Paralyzed Patient Feels Sensation Again by Stimulating Brain
- Publish Date: 2018/04/10
- Author: California Institute of Technology(i)
- Contact : caltech.edu
Outline: Using a tiny array of electrodes implanted in the brain somatosensory cortex, Caltech scientists have induced sensations of touch and movement in the arm of a paralyzed man.
For the first time, scientists at Caltech have induced natural sensations in the arm of a paralyzed man by stimulating a certain region of the brain with a tiny array of electrodes. The patient has a high-level spinal cord lesion and, besides not being able to move his limbs, also cannot feel them. The work could one day allow paralyzed people using prosthetic limbs to feel physical feedback from sensors placed on these devices.
The research was done in the laboratory of Richard Andersen, James G. Boswell Professor of Neuroscience, T&C Chen Brain-Machine Interface Center Leadership Chair, and director of the T&C Chen Brain-Machine Interface Center. A paper describing the work appears in the April 10 issue of the journal eLife.
The somatosensory cortex is a strip of brain that governs bodily sensations, both proprioceptive sensations (sensations of movement or the body's position in space) and cutaneous sensations (those of pressure, vibration, touch, and the like). Previous to the new work, neural implants targeting similar brain areas predominantly produced sensations such as tingling or buzzing in the hand. The Andersen lab's implant is able to produce much more natural sensation via intracortical stimulation, akin to sensations experienced by the patient prior to his injury.
fMRI is used to highlight select implant sites in the somatosensory cortex. Electrodes implanted in this region were able to stimulate neurons that produced physical sensations, like a squeeze or tap, in the arm of a paralyzed man. Image Courtesy of the Andersen lab.
The patient had become paralyzed from the shoulders down three years ago after a spinal cord injury. Two arrays of tiny electrodes were surgically inserted into his somatosensory cortex. Using the arrays, the researchers stimulated neurons in the region with very small pulses of electricity. The participant reported feeling different natural sensations-such as squeezing, tapping, a sense of upward motion, and several others-that would vary in type, intensity, and location depending on the frequency, amplitude, and location of stimulation from the arrays. It is the first time such natural sensations have been induced by intracortical neural stimulation.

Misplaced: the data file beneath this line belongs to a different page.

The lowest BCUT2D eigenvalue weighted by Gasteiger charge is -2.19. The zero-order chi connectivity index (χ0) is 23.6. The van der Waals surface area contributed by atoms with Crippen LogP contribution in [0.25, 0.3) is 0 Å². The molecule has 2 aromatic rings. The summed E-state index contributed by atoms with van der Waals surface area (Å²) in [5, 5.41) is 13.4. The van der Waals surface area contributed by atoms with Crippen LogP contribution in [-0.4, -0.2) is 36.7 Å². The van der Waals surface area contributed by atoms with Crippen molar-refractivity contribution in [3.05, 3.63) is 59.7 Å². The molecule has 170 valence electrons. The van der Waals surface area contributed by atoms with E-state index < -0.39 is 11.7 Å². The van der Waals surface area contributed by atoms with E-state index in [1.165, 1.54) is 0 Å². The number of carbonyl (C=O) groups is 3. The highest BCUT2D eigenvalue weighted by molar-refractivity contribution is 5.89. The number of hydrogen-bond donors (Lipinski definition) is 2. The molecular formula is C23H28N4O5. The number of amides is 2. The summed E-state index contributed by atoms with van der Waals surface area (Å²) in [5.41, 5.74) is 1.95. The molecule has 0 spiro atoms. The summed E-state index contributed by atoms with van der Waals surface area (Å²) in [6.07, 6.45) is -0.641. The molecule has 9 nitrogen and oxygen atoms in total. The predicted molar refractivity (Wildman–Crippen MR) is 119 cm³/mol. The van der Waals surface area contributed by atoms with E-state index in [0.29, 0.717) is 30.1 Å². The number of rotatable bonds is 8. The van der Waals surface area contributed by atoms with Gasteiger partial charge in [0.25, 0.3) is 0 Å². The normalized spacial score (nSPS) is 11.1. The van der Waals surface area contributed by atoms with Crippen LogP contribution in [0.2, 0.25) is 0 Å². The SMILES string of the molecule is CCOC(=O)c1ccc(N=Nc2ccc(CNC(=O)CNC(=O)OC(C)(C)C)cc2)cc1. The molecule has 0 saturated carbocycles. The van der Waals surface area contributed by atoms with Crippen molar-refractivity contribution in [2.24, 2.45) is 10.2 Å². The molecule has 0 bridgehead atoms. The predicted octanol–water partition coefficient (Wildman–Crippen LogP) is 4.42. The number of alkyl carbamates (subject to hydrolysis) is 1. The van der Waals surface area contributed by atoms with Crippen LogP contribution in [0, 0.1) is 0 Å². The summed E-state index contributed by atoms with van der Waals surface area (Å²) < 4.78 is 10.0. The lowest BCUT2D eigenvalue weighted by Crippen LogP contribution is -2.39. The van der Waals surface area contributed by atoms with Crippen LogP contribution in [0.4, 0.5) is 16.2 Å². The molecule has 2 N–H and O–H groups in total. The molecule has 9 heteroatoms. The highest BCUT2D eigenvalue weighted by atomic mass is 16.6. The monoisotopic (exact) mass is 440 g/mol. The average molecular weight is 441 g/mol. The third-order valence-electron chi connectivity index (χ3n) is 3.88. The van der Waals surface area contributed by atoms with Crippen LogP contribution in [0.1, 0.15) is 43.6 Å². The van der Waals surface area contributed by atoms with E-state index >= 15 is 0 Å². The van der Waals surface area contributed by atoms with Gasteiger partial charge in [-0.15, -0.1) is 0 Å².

"It was quite interesting," the study participant says of the sensations. "It was a lot of pinching, squeezing, movements, things like that. Hopefully it helps somebody in the future."
Though different types of stimulation did indeed induce varying sensations, the neural codes governing specific physical sensations are still unclear. In future work, the researchers hope to determine the precise ways to place the electrodes and stimulate somatosensory brain areas in order to induce specific feelings and create a kind of dictionary of stimulations and their corresponding sensations.
The next major step, according to Andersen, is to integrate the technology with existing neural prosthetics. In 2015, Andersen's laboratory developed brain-machine interfaces (BMIs) to connect a prosthetic robotic arm to electrodes implanted in the region of the brain that governs intentions. In this way, a paralyzed man was able to utilize the prosthetic arm to reach out, grasp a cup, and bring it to his mouth to take a drink. Connecting the device with the somatosensory cortex would create bidirectional BMIs that would enable a paralyzed person to feel again, while using prosthetic limbs.
"Currently the only feedback that is available for neural prosthetics is visual, meaning that participants can watch the brain-controlled operation of robotic limbs to make corrections," says Andersen. "However, once an object is grasped, it is essential to also have somatosensory information to dexterously manipulate the object. Stimulation-induced somatosensory sensations have the potential added advantage of producing a sense of embodiment; for example, a participant may feel over time that the robotic limb is a part of their body."
The study is titled "Proprioceptive and Cutaneous Sensations in Humans Elicited by Intracortical Microstimulation." First authors on the paper are postdoctoral scholars Michelle Armenta Salas and Luke Bashford, and scientific researcher Spencer Kellis. Other Caltech co-authors are graduate students Matiar Jafari and HyeongChan Jo, and laboratory manager Kelsie Pejsa. Additional co-authors are Daniel Kramer, Brian Lee, and Charles Liu of the Keck School of Medicine at USC; and Kathleen Shanfield of the Rancho Los Amigos National Rehabilitation Center. Funding was provided by the U.S. Department of Health and Human Services, the National Institutes of Health, the National Institute of Neurological Disorders and Stroke, the Tianqiao and Chrissy Chen Brain-Machine Interface Center, the Della Martin Foundation, the Boswell Foundation, the National Science Foundation, and the David Geffen Medical Scholarship.
Richard Andersen is an affiliated faculty member of the Tianqiao and Chrissy Chen Institute for Neuroscience at Caltech.
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